In August I drove through Oregon, California, Nevada, and Arizona to reach Albuquerque, New Mexico. I moved into my home for the year, Teacher’s Hall on the Campus of Menaul School. From Albuquerque I flew to NYC, NY to attend orientation led by staff and YAV alumni with the 70 other Young Adult Volunteers before we dispersed across the country and world. I met my four fellow ABQ YAVs—Taylor, Bethany, Claire, and Ana—and we returned to Albuquerque. Once back in New Mexico, we learned about the history and culture of our new home and shared our first supper together.
In September I had my first day of work as a caseworker for Veterans at Heading Home. It has been a steep learning curve learning how to best help individuals in their journey to exiting homelessness, and I am still climbing that curve. In early September we also attended a rally in support of DACA after President Trump repealed. It was inspiring and heartbreaking to see many sects of the Albuquerque community—Native Americans, Latinos, and Anglos—come together to support those at risk of losing the only life they know. We heard many DACA recipients who were current high school, college, law, and medical students speak out against the policy changes that would lead to their deportation. A few of us YAVs participated in a 50-mile pilgrimage for unity among Christian denominations from Ghost Ranch to Chimayó Sanctuary. We greatly enjoyed learning about the spiritual practice of pilgrimage, as well as meeting fellow Christian brothers and sisters from the South West.
In October we attended the famous, International Balloon Fiesta held annually in Albuquerque. We arose before sunrise to watch hundreds of colorful balloons ascend into the sky. Instead of acknowledging Columbus Day, Santa Fe celebrates Indigenous Peoples Day which we were fortunate to partake in. We attended the Presbytery meeting at Ghost Ranch, where we spoke about our experiences as YAVs, learned about the governmental structure of the church, and met many of the individuals who were key in making Albuquerque a YAV site. After the meeting we spent time hiking around the breathtaking landscape of Ghost Ranch to hike Kitchen Mesa and Chimney Rock. For Halloween we helped our fellow YAV, Bethany, with the Halloween carnival she planned for the community surrounding La Mesa Presbyterian Church. The neighborhood around the church is one of the poorest in Albuquerque and is known locally as the “war-zone” due to the high rate of crime and violence in the area. It was nice to provide a safe and fun place for families to celebrate Halloween.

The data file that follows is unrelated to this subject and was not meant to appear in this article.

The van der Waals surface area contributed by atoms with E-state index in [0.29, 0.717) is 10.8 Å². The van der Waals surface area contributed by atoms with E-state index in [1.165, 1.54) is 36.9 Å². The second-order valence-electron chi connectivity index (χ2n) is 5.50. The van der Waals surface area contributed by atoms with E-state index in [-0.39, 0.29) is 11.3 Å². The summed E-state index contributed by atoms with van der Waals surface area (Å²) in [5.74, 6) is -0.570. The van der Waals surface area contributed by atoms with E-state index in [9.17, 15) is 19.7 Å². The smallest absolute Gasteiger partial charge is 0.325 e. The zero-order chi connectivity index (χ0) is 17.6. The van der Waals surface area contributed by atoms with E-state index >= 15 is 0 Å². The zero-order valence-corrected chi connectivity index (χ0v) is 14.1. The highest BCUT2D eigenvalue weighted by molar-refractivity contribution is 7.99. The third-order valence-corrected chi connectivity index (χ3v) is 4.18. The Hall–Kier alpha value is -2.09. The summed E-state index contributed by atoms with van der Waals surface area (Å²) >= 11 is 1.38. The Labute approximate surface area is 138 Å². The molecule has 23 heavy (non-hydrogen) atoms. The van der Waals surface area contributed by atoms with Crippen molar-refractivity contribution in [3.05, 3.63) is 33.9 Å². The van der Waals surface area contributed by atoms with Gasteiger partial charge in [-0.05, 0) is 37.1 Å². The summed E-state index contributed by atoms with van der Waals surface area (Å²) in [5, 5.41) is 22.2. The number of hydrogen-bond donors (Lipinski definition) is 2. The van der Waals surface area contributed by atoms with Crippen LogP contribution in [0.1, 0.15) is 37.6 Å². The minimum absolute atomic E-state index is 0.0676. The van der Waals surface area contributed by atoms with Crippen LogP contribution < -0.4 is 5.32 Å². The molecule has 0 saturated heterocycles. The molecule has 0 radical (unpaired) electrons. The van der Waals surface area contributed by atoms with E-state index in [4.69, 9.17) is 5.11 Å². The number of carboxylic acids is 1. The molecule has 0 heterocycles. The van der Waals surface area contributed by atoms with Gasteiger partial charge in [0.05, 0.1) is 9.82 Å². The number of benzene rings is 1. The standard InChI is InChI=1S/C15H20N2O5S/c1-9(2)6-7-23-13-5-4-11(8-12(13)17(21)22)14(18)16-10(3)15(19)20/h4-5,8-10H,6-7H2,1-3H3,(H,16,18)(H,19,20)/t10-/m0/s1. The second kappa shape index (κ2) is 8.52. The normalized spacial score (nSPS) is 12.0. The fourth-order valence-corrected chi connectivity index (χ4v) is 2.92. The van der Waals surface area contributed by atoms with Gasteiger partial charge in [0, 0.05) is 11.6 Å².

In November we traveled to Tucson and then Douglas-Agua Prieta on the Arizona-Mexico Border to learn about border issues with a Christian perspective. Looking at immigrants as children of God, I was horrified by the way our policies and practices essential herd immigrants through the most lethal geographic regions in hopes of deterring immigrants but actually causing hundreds of deaths of men, women, and children per year. For Veteran’s Day I planned a trip to take all veterans at the shelter out to dinner at Golden Corral buffet. It was one of the more stressful social events I’ve planned in my life, but everyone made it there and back in one piece and had a wonderful time eating delicious food with friends. We celebrated many Thanksgivings—with the members of churches who kindly invited us and other “orphans” over, with clients at work, and among ourselves over Chinese food. It was difficult being away from family at that time, but it brought us closer to each other and the community of Albuquerque.
December has been a whirlwind of holiday events, social outings, and preparations for trips home. We had the chance to have a potluck Christmas dinner with all residents in Teacher’s Hall, write Christmas cards for all those we’ve met this year, and prepare
winter kits for any people experiencing homelessness we meet on the streets. We also enjoyed a trip to the ice skating rink before flying home.